The last surviving Dambusters pilot, Les Munro, has died at the age of 96, the New Zealand Bomber Command Association has said.
Sqn Ldr Munro died in hospital in his native New Zealand on Monday following heart problems, the association said.
The legendary World War Two Dambusters operation flew from RAF Scampton, near Lincoln, in 1943 and successfully used “bouncing bombs” to attack German dams.
There are now only two surviving crew members of the Dambusters missions.
Out of 133 crew, only 77 returned.
Sqn Ldr Munro’s aircraft was hit by flak, but he made it home after the hit had destroyed communications in his Lancaster bomber over the Netherlands.
Dave Homewood, of the association, described Sqn Ldr Munro as a “down-to-earth man” who was “very modest about what he did during the war”.
“I think he was pretty proud to have been part of the Dambusters, although he was disappointed he never got to drop his weapon.
“He went on to be a flight commander and did a lot of very important operations after the dam raid, although these are often forgotten because the Dambusters were world-renowned.”
Sqn Ldr Munro, who was patron of the NZ Bomber Command, was still flying at the age of 95 and had co-piloted an Avro Anson plane in January, Mr Homewood added.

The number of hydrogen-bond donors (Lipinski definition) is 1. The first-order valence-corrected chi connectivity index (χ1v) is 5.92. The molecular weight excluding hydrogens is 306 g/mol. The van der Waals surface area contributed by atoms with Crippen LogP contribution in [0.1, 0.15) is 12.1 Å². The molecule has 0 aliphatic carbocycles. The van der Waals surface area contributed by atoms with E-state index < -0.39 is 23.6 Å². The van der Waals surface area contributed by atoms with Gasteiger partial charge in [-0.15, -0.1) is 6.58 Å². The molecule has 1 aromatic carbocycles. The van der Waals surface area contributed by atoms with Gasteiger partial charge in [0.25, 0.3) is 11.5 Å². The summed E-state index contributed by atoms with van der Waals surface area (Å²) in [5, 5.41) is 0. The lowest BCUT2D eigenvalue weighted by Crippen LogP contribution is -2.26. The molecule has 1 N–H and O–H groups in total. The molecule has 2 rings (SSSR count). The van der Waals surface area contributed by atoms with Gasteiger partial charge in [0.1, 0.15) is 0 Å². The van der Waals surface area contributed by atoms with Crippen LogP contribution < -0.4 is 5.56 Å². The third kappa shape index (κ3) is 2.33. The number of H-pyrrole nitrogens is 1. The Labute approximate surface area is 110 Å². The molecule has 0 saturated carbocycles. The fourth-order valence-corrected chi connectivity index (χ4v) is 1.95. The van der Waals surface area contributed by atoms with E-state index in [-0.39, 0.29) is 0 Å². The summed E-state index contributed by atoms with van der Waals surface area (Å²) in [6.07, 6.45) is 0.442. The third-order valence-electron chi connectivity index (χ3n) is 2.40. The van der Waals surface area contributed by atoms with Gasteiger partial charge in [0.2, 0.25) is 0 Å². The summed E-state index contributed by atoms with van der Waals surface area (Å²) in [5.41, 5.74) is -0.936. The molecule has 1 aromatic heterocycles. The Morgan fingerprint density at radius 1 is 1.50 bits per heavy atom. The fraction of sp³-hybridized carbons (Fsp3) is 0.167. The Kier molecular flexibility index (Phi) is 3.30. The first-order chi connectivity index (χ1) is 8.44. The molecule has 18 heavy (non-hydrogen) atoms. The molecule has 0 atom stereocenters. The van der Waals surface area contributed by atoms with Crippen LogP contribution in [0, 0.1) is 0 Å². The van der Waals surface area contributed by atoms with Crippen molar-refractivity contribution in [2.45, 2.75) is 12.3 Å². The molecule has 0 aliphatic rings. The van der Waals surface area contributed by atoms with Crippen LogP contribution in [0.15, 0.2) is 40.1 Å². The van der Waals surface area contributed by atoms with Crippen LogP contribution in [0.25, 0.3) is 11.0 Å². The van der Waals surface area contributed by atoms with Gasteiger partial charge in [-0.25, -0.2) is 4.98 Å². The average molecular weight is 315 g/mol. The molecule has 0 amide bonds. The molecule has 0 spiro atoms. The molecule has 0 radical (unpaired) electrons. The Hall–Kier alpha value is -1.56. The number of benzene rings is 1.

New Zealand Prime Minister John Key paid tribute, writing on Twitter: “Really sad to hear of Les Munro’s death, New Zealand has lost a remarkable man who led a remarkable life.”
In an interview with the BBC on the 70th anniversary of the Dambusters raid, Sqn Ldr Munro said he had not worried about the dangers of the mission.
“I approached most operations with a thought: ‘If I’m going to cop it, so be it,'” he said.
Earlier this year, he put his medals up for auction to help pay for the upkeep of the Bomber Command Memorial in London.
A day before the auction, they were bought by British peer Lord Ashcroft for £75,000 ($117,000). He donated them to the Museum of Transport and Technology in Auckland.
While Sqn Ldr Munro was the last living Dambusters pilot, he is survived by two crew members – Canadian former front gunner Fred Sutherland and British former bomb aimer George Johnson.
- On the night of 16 May 1943, 19 bombers left RAF Scampton near Lincoln in three waves
- The first headed to the Mohne and the Eder Dams, the second and third to the Sorpe dam
- Out of the 133 crew that set off, only 77 returned, including Sqn Ldr Munro, who made it home after flak destroyed the internal and external communications in his Lancaster bomber over the Netherlands
- He had been briefed to attack the Sorpe Dam by flying parallel to its wall and releasing the bomb from the lowest possible height, while flying at 180 mph (290 km/h)
- The Sorpe Dam was damaged but the Mohne and Eder Dams were destroyed, flooding the Ruhr valley and killing an estimated 1,300 people, mostly civilians